One can view "The Man From Tallahassee," the episode in which Locke nominally blows up the submarine, as Ben accomplishing three things: destroying the only known escape route off the Island (as the Looking Glass wasn’t in play yet) and buying time to gather Locke’s Achilles’ heel: Cooper. Given the freshness of the wounds on Cooper’s face when Locke discovers him later, and given the unique time fluxes between the Island and the real world, it’s not insurmountable that the Others literally went out on Ben’s command, drove him off the road in Tallahassee, and brought him back to the Island just in time to watch the fireworks off the dock. By doing so, he maintained power over Juliet, and worked towards stripping power from Locke. (Of course, by season’s end, both states proved to be temporary.)

Now, about those fireworks: let’s assume it’s possible, just possible, that the submarine didn’t actually explode. Let’s assume Locke, for one reason or another, decided it was indeed in his best interest to hold an ace in the hole for later use. Wouldn’t an invasion of an unseen force off the Island be an excellent time to use that ace? What if Jack, Kate, and other Lostaways use that submarine in a daring escape engineered by John Locke at some point after Minkowski’s people crash the Island party? That would be a pretty neat plot twist, no?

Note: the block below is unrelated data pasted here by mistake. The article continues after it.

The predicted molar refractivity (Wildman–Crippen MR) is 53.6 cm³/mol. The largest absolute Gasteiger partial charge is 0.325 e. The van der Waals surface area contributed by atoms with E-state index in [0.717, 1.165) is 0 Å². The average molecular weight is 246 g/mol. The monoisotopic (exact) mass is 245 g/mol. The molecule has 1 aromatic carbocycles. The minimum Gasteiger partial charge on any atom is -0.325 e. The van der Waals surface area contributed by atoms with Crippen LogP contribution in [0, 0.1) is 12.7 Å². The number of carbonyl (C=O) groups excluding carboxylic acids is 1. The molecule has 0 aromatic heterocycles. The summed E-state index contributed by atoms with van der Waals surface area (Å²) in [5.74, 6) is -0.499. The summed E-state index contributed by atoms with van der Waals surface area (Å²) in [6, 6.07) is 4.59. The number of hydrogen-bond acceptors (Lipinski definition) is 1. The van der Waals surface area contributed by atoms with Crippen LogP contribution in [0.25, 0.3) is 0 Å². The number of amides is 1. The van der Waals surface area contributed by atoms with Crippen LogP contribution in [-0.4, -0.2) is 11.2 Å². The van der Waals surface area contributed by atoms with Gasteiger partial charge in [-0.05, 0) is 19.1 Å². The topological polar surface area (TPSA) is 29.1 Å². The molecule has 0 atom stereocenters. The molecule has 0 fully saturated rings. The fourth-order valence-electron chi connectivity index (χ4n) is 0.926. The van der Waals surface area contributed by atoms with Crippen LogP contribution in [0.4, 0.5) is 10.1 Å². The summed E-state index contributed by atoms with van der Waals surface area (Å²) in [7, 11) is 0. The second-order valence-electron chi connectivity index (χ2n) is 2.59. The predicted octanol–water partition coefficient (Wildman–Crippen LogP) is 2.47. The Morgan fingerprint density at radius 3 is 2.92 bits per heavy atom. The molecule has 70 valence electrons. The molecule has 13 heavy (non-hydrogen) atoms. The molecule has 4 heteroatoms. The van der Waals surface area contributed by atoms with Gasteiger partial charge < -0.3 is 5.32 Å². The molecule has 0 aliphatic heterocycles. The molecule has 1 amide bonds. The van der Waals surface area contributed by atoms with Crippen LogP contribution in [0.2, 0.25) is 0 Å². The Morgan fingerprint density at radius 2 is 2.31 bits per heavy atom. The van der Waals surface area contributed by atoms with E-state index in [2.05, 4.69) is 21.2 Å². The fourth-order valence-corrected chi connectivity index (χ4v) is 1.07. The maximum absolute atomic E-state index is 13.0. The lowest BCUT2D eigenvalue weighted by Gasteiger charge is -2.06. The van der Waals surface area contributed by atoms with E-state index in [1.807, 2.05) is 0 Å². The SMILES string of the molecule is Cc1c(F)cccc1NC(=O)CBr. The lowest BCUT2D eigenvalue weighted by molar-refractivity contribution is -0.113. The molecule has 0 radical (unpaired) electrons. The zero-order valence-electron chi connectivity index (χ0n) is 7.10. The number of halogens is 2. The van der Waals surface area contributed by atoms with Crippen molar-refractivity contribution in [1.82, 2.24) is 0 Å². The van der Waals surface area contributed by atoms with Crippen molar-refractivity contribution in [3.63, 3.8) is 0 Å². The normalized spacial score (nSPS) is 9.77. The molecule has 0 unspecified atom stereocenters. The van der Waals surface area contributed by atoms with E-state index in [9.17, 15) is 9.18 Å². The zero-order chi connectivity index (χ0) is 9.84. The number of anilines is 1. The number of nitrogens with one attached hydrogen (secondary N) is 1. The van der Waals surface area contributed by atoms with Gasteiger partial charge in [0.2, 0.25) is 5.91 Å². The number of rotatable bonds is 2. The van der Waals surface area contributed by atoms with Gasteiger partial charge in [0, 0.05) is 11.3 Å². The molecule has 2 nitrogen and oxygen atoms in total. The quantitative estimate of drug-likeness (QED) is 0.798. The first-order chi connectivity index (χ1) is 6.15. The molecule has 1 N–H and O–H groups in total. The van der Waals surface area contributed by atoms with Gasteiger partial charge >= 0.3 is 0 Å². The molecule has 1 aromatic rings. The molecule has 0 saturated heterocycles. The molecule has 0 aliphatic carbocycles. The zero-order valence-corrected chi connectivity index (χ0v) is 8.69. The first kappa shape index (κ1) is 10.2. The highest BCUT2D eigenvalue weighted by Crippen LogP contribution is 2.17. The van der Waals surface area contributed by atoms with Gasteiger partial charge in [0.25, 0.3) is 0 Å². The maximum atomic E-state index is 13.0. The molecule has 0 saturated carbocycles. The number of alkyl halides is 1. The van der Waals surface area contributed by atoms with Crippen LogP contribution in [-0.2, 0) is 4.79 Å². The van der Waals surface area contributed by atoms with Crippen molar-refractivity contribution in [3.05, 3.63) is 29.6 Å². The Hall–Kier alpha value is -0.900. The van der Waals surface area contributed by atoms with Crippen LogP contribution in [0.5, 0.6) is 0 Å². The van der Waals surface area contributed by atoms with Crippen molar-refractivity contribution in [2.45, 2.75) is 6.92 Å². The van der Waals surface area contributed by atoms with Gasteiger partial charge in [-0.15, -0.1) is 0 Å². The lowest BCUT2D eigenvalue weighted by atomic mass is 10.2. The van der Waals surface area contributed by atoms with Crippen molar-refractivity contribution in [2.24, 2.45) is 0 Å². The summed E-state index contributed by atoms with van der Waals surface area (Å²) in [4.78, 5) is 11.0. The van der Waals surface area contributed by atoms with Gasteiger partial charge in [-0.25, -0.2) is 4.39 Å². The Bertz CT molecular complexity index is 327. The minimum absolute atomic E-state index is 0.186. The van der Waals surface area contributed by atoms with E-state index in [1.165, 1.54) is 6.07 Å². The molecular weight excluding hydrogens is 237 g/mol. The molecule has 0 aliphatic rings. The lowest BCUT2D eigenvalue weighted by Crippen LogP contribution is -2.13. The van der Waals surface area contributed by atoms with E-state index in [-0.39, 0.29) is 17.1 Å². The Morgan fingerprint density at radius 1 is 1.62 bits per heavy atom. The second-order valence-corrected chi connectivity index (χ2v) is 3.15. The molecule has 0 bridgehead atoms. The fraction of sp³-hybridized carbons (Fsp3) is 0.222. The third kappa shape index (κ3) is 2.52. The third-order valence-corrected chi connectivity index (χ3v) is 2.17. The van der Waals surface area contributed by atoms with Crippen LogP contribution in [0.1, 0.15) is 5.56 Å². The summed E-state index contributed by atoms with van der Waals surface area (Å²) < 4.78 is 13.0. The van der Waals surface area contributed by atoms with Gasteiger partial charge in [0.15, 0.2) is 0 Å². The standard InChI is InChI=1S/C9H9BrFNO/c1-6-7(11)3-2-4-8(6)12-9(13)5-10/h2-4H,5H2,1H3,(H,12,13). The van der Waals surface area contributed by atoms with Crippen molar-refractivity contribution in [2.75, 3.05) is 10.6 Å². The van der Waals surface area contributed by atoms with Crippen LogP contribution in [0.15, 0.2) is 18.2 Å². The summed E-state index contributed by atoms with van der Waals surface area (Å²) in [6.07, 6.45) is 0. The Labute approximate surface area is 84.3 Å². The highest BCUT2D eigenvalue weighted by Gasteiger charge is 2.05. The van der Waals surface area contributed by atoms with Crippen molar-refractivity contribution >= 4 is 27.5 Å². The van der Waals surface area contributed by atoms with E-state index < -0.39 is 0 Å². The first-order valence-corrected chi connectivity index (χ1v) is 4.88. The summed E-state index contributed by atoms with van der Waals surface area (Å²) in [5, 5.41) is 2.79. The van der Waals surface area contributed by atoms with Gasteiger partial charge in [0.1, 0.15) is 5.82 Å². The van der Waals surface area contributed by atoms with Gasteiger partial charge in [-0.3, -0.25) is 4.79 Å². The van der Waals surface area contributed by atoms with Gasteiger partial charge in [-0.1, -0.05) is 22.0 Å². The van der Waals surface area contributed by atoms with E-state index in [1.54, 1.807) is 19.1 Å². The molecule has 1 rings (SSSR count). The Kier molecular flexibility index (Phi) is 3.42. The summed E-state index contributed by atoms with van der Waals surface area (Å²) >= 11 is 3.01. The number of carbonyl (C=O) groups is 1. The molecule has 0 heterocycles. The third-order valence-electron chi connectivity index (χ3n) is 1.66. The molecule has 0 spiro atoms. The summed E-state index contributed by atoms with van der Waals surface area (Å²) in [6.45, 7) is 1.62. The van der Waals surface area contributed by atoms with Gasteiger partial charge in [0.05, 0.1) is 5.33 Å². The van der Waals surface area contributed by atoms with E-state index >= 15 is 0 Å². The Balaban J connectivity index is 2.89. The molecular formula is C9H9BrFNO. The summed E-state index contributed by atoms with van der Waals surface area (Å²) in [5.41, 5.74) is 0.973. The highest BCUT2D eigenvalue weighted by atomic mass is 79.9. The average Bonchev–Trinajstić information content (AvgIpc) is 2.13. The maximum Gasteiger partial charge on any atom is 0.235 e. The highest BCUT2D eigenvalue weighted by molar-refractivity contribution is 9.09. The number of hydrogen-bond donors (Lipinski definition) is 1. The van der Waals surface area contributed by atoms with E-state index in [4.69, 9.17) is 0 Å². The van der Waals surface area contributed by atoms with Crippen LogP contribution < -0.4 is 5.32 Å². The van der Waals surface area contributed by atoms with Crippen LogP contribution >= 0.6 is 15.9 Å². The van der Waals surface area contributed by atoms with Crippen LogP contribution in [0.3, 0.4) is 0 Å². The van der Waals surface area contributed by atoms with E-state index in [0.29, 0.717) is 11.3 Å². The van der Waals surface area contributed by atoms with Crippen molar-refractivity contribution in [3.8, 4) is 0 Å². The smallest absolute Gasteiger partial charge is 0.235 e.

Anyways, there’s your food for thought for this week’s mobisode. As always, your thoughts, comments, and theories are welcome. Throughout the rest of the week, I’ll be exploring the unique time properties of the Island, and how that may impact the final three seasons.

And next week? Another mobisode review, followed my recap of the Ten Greatest Lost Episodes to date. Start making your own lists. You’ve been warned.

Ryan also posts every 108 minutes over at Boob Tube Dude.

Posted by:Ryan McGee